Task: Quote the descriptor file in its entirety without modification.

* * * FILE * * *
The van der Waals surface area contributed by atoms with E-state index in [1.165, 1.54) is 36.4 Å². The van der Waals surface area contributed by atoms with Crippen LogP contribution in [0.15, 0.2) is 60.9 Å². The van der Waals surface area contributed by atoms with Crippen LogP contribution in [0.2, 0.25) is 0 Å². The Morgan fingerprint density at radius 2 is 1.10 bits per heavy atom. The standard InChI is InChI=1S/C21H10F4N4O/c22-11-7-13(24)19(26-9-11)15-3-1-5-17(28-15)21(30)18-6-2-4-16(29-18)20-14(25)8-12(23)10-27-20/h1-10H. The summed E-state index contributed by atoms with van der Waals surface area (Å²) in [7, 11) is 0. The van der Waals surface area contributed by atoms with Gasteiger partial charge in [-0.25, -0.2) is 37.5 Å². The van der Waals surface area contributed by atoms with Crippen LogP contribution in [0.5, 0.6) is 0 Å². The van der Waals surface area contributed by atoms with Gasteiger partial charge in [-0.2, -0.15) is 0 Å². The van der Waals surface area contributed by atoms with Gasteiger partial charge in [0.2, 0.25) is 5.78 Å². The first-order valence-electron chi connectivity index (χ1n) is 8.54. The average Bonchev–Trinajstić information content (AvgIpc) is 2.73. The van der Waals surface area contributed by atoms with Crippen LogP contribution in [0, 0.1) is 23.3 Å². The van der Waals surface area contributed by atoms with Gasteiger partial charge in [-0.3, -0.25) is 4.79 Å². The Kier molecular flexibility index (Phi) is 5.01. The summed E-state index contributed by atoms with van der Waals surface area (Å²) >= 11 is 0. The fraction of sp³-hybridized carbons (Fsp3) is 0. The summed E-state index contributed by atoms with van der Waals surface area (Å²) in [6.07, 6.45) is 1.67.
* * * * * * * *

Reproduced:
The van der Waals surface area contributed by atoms with E-state index in [1.165, 1.54) is 36.4 Å². The van der Waals surface area contributed by atoms with Crippen LogP contribution in [0.15, 0.2) is 60.9 Å². The van der Waals surface area contributed by atoms with Crippen LogP contribution in [0.2, 0.25) is 0 Å². The Morgan fingerprint density at radius 2 is 1.10 bits per heavy atom. The standard InChI is InChI=1S/C21H10F4N4O/c22-11-7-13(24)19(26-9-11)15-3-1-5-17(28-15)21(30)18-6-2-4-16(29-18)20-14(25)8-12(23)10-27-20/h1-10H. The summed E-state index contributed by atoms with van der Waals surface area (Å²) in [7, 11) is 0. The van der Waals surface area contributed by atoms with Gasteiger partial charge in [-0.25, -0.2) is 37.5 Å². The van der Waals surface area contributed by atoms with Crippen LogP contribution in [0.5, 0.6) is 0 Å². The van der Waals surface area contributed by atoms with Gasteiger partial charge in [-0.2, -0.15) is 0 Å². The van der Waals surface area contributed by atoms with Gasteiger partial charge in [0.2, 0.25) is 5.78 Å². The first-order valence-electron chi connectivity index (χ1n) is 8.54. The average Bonchev–Trinajstić information content (AvgIpc) is 2.73. The van der Waals surface area contributed by atoms with Crippen LogP contribution in [0, 0.1) is 23.3 Å². The van der Waals surface area contributed by atoms with Gasteiger partial charge in [-0.3, -0.25) is 4.79 Å². The Kier molecular flexibility index (Phi) is 5.01. The summed E-state index contributed by atoms with van der Waals surface area (Å²) >= 11 is 0. The fraction of sp³-hybridized carbons (Fsp3) is 0. The summed E-state index contributed by atoms with van der Waals surface area (Å²) in [6.07, 6.45) is 1.67.